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The pen is mightier than the sword

Most of my learned readers will readily identify the origin of what has become a well-known and well used saying. It was included in the words of a play written by Edward Bulwer-Lytton of England in a play called Richelieu about the late Cardinal Richelieu and was produced in 1839. Some of you might even remember the wonderful opening night!

I ask a question today that many of you might well laugh openly at! My question for what it’s worth is as follows. Is the fountain pen mightier than the email? (or god forbid the text message?) I hear further chuckles.

My love of the hand written letter and the fountain pen goes back to my mother and her generation when their communication avenues were either a poor phone service or a good postal one. In fact for many, before the phone service was improved, the postal route was their only line of communication apart from talking over the wall to their neighbours.

My mother had 30 grandchildren and used to keep in touch on a regular basis by letter with them all. Can you remember the joy of receiving a letter from someone you liked or loved that contained an interesting and positive message? A letter perhaps that you kept and looked at from time to time. Something to treasure!

Last year our company had a meeting with Greg Canty a communications and PR specialist who was showing us ways to improve our social media skills with a view to the better marketing of our company and the services we offer.  In particular they were trying to bring the older generation myself and my fellow director Dermot O Mahoney up to speed on LinkedIn.

Knowing that I was not a social media expert Greg asked how I communicated with someone that had achieved something, or opened a new business, or was celebrating being in business for a long period, and wanted to congratulate them. I said I would take out my fountain pen and some note paper and send them a handwritten letter to say well done!

In fairness to him even though it was to him, an old fashioned idea, he could see the value of that wonderful way of communication straight away and said “Ted never stop doing that. Keep doing it that way because by sending a handwritten letter you will stand so far out from the crowd in the mind of that person! That letter will be kept and possible never thrown out.”

Since that meeting I have used the fountain pen more and more to keep in touch and just this morning I heard that an old friend was retiring from his well-paid job in the next few months. And yes the fountain pen came out and tomorrow he will receive my good luck letter on his upcoming retirement. Yes I did include my business card, which is really quite difficult to enclose with an email or text message.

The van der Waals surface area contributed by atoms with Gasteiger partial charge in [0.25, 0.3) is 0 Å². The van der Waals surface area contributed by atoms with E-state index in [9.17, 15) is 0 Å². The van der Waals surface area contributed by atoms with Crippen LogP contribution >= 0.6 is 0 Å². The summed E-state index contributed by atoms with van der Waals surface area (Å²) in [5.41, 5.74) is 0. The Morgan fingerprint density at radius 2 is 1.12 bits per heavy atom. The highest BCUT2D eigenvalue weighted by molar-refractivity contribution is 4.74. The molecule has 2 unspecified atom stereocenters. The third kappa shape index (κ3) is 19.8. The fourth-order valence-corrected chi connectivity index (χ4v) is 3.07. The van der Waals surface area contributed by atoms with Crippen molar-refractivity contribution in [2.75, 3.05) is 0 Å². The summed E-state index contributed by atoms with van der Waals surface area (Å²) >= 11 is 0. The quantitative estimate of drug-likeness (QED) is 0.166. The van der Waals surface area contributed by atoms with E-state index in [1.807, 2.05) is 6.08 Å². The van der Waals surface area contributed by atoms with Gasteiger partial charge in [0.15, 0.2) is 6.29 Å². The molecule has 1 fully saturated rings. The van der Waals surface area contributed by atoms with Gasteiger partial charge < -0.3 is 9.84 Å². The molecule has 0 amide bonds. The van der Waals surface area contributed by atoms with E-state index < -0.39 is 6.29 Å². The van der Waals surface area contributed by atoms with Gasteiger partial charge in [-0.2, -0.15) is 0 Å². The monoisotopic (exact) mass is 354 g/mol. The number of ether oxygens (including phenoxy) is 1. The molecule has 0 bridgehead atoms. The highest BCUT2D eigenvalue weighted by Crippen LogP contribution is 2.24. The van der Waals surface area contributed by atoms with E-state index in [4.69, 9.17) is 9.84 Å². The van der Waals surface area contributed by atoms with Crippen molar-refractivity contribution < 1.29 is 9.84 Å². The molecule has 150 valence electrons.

Last week I sent another letter to an existing customer whose business had received an award. I had seen a photo in our local paper. He phoned me to thank me for my letter and interestingly said that it was only after receiving my letter that he started to realise that the business award was quite important to his company. During our telephone conversation he also mentioned that he wanted to come to see me as he had some money on deposit that he wanted me to invest for him.

I rest my case

Ted Dwyer Family Business

June 2015

By |2017-01-30T12:51:18+00:00June 22nd, 2015|Categories: Business Relationships, Communications|0 Comments

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  1. Armando Paz, Jr. 22nd June 2015 at 10:09 pm - Reply

    What a profound article! There are great lessons in this article for all: Young, middle age and for those of us youngsters over the age of 50 who may have forgotten this art. Writing a note or a letter, ( specifically in a fountain pen) is, what I tell my 15 year-old boy, about thinking outside the box or, as my favorite art professor at The Columbus College of Art would say,-” Floridian, see beyond what you think you see”-.Kudos to you, sir, for this awesome article.

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